In this episode of Breakthrough, host Paul Barron explains why businesses are increasingly investing in content marketing instead of advertising, and explores a number of successful content marketing strategies used by leading brands and restaurants today.

“At the end of the day, you’re spending your dollars and your budgets on your content marketing,” says Barron. “Advertising is starting to disappear from the landscape.”

When compared to content marketing, advertising does little to build the relationship between a business and a customer. According to a 2019 report from the Content Marketing Institute, 90 percent of successful B2B content marketers have found that audiences “view their company as a trusted resource when they do content marketing.”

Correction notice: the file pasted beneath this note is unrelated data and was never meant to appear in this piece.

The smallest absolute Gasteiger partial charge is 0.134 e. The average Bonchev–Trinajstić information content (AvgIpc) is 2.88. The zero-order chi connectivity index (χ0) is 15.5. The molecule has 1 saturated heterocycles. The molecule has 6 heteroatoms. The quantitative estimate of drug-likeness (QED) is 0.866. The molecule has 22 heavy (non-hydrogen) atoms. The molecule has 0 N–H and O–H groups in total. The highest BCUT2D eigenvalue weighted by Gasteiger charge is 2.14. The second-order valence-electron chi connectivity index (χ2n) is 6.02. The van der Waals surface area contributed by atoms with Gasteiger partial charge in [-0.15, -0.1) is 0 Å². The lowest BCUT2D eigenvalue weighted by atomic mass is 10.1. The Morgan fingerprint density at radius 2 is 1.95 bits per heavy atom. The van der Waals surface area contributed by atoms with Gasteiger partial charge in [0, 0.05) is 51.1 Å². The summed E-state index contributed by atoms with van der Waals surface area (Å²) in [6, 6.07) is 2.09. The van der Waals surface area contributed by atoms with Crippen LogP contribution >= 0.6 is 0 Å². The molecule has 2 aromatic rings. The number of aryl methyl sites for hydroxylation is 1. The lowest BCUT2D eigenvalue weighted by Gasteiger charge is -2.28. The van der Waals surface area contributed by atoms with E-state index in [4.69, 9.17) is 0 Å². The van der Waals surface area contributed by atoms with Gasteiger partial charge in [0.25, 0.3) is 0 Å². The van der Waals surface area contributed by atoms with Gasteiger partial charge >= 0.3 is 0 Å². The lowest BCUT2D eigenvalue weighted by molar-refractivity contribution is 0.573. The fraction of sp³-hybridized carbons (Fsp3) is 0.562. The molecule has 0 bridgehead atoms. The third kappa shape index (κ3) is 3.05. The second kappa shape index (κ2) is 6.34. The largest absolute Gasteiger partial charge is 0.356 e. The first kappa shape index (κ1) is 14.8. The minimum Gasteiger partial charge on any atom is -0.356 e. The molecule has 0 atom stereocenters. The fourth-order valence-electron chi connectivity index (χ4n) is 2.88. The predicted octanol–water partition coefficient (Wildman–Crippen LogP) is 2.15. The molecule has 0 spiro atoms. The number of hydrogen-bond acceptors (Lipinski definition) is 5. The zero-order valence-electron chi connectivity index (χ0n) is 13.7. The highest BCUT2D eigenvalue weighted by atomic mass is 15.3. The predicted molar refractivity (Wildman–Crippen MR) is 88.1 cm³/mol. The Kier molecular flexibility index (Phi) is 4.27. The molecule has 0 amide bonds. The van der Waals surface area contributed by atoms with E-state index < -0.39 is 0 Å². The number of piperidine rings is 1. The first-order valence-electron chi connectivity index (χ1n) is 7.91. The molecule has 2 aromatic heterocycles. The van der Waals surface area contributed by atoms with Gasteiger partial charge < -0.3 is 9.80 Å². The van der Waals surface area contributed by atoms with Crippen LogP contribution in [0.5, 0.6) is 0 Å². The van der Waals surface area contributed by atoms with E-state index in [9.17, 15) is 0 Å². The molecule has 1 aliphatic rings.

Businesses hoping to implement content marketing into their company need to accomplish three tasks: craft a personal, transparent voice for your brand, offer consistent content and omni media, and guide the experience of your audience.

“If you don’t have pieces of content that are actually delivering real benefit, then you’re not doing content marketing. You’re just advertising,” notes Barron. “People see through those advertising ploys. Get as much out there as you can before you start asking what it is that you want from your audience. Do the good deed first.”

Keeping customers is also much more difficult than getting them to make an initial purchase. To cultivate loyal patrons—the best kind of brand advocate—your customers need to feel like every interaction with your company adds value to their lives.

“If you’re not delivering value to your audience, you are not content marketing,” says Barron. “Consistency drives engagement.”

Check out the video above to learn about personalized retargeting and to catch a deep dive into Barron’s all-new, step-by-step content marketing funnel for successful content marketing!